Human Security as a solution. I also find human security a promising concept. In 1994 Dr. Mahbub-ul Haq from Pakistan compiled a report for UNDP favoring human security. Often seen in opposition to state security, human security emphasizes on food, education, environment, health – but also personal security, community security and political security of individuals. It is deliberately protective and this is what makes it valuable. There is a recognition that people and communities are threatened by occurrences and forces on which they lack control. Human security approach urges institutions to offer protection that is institutionalized (not episodic), responsive (not rigid) and preventative (not reactive) [Sen 2000]. Human security creates room to transform violent masculinities.
Militarism oriented counterterrorism and its impact. The upheaval in masculinities is exacerbated by militarism oriented counterterrorism. Gradually countries like Pakistan have to move away from this as military operations prove counterproductive – even if not immediately, certainly in the longer run. Military solutions are state security oriented and compromise human security.
Feminism and masculinity studies in Muslim spaces. Gender theorists engaging with Muslim societies need to contribute towards existing literature on Muslim masculinity. Gender and the agenda for women’s rights is considered a Western import – and feminists are generically perceived as secular and agents of the West. This has led many Muslim feminists to become overly protective of their women’s rights agenda simultaneously causing an intellectual block or resistance against concepts and standpoints that emerge from masculinity studies. Discussions on masculinities in Muslim academic and activist spaces is also difficult due to the magnitude of violence against women that exists in these societies. Gender almost always, regardless of global intellectual shifts from Women in Development (WID) to Women and Development (WAD) to Gender and Development (GAD) for all practical purposes remains, ‘women’s rights’. Masculinity studies is often and summarily engaged with only to the extent of serving and promoting purely women’s rights agenda. For example, feminists may have started to recognize the value of engaging men to end violence against women but they continue to resist recognizing that performance of gender roles can be as much a pressure on men as on women and that despite having some leeway (otherwise denied to women) men too lead pre-determined lives and have their own gender-based issues as well.
Journalism’s treatment of the subject. Gradually, the logic of the nexus between Muslim masculinities and militant Islamism has made it into journalist spaces. Sentences such as hyper masculinity is causing jihad etc. are now appearing in international newspapers, quite often without in-depth analysis. Qualified academics and researchers need to contribute towards improving this rather cosmetic and consumer oriented understanding of the issue.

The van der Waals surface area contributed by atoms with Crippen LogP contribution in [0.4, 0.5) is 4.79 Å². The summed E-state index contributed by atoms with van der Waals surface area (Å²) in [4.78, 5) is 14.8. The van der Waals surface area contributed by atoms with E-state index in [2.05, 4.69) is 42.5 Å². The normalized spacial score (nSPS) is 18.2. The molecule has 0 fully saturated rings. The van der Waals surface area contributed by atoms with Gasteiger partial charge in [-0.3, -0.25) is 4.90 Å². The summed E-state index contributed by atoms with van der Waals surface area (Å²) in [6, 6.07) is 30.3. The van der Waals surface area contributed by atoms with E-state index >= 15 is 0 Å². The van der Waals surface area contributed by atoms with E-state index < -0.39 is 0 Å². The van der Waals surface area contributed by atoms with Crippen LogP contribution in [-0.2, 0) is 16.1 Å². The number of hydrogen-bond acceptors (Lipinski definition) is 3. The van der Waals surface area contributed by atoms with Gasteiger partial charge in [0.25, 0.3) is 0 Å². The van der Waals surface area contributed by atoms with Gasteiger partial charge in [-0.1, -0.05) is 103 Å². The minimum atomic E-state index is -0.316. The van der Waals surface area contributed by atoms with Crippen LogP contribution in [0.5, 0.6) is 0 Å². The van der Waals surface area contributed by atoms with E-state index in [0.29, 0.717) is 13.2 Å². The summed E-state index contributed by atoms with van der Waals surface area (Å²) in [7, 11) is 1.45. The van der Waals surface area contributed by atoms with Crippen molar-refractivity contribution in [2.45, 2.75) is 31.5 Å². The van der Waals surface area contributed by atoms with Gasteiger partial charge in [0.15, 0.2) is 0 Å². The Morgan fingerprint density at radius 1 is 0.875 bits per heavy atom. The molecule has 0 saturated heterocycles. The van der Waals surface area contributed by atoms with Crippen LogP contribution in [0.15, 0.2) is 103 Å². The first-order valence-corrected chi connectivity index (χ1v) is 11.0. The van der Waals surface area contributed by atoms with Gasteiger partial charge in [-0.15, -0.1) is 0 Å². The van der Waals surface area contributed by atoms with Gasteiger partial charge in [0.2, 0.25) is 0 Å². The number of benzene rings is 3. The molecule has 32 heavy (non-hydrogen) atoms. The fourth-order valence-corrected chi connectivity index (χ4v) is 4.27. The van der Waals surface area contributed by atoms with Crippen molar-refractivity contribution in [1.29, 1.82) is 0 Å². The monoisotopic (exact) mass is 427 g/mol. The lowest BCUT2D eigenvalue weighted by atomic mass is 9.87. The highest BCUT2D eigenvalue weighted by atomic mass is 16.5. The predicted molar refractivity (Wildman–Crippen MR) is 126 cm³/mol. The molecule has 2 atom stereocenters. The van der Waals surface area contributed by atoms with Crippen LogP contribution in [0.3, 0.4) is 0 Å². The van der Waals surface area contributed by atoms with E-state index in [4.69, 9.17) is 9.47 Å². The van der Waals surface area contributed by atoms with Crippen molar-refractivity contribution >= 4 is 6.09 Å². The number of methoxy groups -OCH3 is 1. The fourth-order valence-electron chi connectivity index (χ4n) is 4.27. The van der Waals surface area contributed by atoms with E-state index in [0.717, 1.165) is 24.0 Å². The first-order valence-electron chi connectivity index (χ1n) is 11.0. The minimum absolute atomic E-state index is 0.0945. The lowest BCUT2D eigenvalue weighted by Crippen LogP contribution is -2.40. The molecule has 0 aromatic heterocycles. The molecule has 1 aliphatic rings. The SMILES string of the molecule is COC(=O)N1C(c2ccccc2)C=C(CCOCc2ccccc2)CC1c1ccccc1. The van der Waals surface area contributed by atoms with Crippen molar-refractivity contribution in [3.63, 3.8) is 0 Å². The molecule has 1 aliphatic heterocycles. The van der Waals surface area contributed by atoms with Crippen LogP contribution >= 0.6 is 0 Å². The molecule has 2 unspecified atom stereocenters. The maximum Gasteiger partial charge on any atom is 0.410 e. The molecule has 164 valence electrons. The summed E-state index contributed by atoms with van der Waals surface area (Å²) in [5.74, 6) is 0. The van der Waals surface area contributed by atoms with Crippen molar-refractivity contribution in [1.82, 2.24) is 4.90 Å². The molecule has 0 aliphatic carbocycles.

Exposing youth to a fuller description of their culture and belief. Psychologists often use tools based on the principle of optical illusion. In this a picture may have two or three dimensions though a single is visible in the first instance. On looking closely one can gradually spot additional dimensions. The need is to produce new or use existing literature that helps men view the picture in an integrated manner. This knowledge can be disseminated through local/traditional means (for example, through ‘story telling’ sessions in market places, café’s etc.)
Involving young men. Informal social gatherings at the local level (for example, baithak in Punjab, Pakistan) can serve as avenues where work for peace may be planned. Some basic level civil society interventions can help youth organize and start their work for peace. Externally funded activism can be counterproductive at the local level, though not always. Ordinary people must own counter-radicalization processes and the efforts should emerge and be supported from ‘within’.
Whether masculinity is taken as a practice, a performance, or a normative construct – it remains transformable and is negotiable. Masculinities are a product of contexts. Change the context – masculinities will change too. It needs mentioning, however, that expected changes are not sudden but gradual. With a clear vision, a set of workable strategies and measurable indicators – violent masculinities can be gauged, intervened, monitored, and transformed in the longer run.
Tagsadvocacy Africa African Union arms trade atrocities AU book review Bosnia conflict data corruption Covid-19 Egypt elections Employee of the month Eritrea Ethiopia famine foreign policy gender genocide Global Arms Business human rights memorial intervention Iraq justice Libya mediation memorialization migration new wars peace political marketplace prison Re-Framing the Debate Saudi Arabia Security Somalia South Africa South Sudan Sudan Syria UK UN US Yemen